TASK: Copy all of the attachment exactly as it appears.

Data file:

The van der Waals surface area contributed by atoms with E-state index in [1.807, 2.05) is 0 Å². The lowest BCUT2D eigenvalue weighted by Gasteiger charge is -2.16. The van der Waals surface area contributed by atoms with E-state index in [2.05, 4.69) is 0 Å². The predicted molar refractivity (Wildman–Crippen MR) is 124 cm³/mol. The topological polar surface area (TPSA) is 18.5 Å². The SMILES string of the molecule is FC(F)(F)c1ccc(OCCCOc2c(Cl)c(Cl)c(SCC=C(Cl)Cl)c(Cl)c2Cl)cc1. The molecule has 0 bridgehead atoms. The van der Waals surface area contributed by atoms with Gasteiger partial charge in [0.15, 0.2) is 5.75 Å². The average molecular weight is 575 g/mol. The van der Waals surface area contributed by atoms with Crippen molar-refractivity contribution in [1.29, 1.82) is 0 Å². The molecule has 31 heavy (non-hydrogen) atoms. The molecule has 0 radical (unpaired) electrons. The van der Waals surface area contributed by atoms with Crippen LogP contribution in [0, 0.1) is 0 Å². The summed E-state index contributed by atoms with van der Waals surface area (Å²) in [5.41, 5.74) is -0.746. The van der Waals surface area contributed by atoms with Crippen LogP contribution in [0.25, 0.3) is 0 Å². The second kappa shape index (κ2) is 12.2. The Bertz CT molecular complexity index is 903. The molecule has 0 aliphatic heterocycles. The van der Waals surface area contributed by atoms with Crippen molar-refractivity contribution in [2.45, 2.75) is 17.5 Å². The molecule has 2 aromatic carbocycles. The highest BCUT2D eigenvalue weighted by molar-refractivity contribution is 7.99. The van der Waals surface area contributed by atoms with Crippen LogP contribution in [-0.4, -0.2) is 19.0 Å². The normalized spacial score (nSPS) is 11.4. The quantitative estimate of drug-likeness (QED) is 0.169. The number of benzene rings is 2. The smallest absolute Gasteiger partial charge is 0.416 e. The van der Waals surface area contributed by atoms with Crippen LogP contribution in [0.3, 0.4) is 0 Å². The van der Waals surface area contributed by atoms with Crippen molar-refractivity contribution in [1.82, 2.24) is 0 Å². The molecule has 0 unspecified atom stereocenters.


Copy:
The van der Waals surface area contributed by atoms with E-state index in [1.807, 2.05) is 0 Å². The lowest BCUT2D eigenvalue weighted by Gasteiger charge is -2.16. The van der Waals surface area contributed by atoms with E-state index in [2.05, 4.69) is 0 Å². The predicted molar refractivity (Wildman–Crippen MR) is 124 cm³/mol. The topological polar surface area (TPSA) is 18.5 Å². The SMILES string of the molecule is FC(F)(F)c1ccc(OCCCOc2c(Cl)c(Cl)c(SCC=C(Cl)Cl)c(Cl)c2Cl)cc1. The molecule has 0 bridgehead atoms. The van der Waals surface area contributed by atoms with Gasteiger partial charge in [0.15, 0.2) is 5.75 Å². The average molecular weight is 575 g/mol. The van der Waals surface area contributed by atoms with Crippen molar-refractivity contribution in [1.29, 1.82) is 0 Å². The molecule has 31 heavy (non-hydrogen) atoms. The molecule has 0 radical (unpaired) electrons. The van der Waals surface area contributed by atoms with Crippen LogP contribution in [0, 0.1) is 0 Å². The summed E-state index contributed by atoms with van der Waals surface area (Å²) in [5.41, 5.74) is -0.746. The van der Waals surface area contributed by atoms with Crippen LogP contribution in [0.25, 0.3) is 0 Å². The second kappa shape index (κ2) is 12.2. The Bertz CT molecular complexity index is 903. The molecule has 0 aliphatic heterocycles. The van der Waals surface area contributed by atoms with Crippen molar-refractivity contribution in [2.45, 2.75) is 17.5 Å². The molecule has 2 aromatic carbocycles. The highest BCUT2D eigenvalue weighted by molar-refractivity contribution is 7.99. The van der Waals surface area contributed by atoms with Crippen LogP contribution in [-0.4, -0.2) is 19.0 Å². The normalized spacial score (nSPS) is 11.4. The quantitative estimate of drug-likeness (QED) is 0.169. The number of benzene rings is 2. The smallest absolute Gasteiger partial charge is 0.416 e. The van der Waals surface area contributed by atoms with Crippen LogP contribution in [0.3, 0.4) is 0 Å². The van der Waals surface area contributed by atoms with Crippen molar-refractivity contribution in [1.82, 2.24) is 0 Å². The molecule has 0 unspecified atom stereocenters.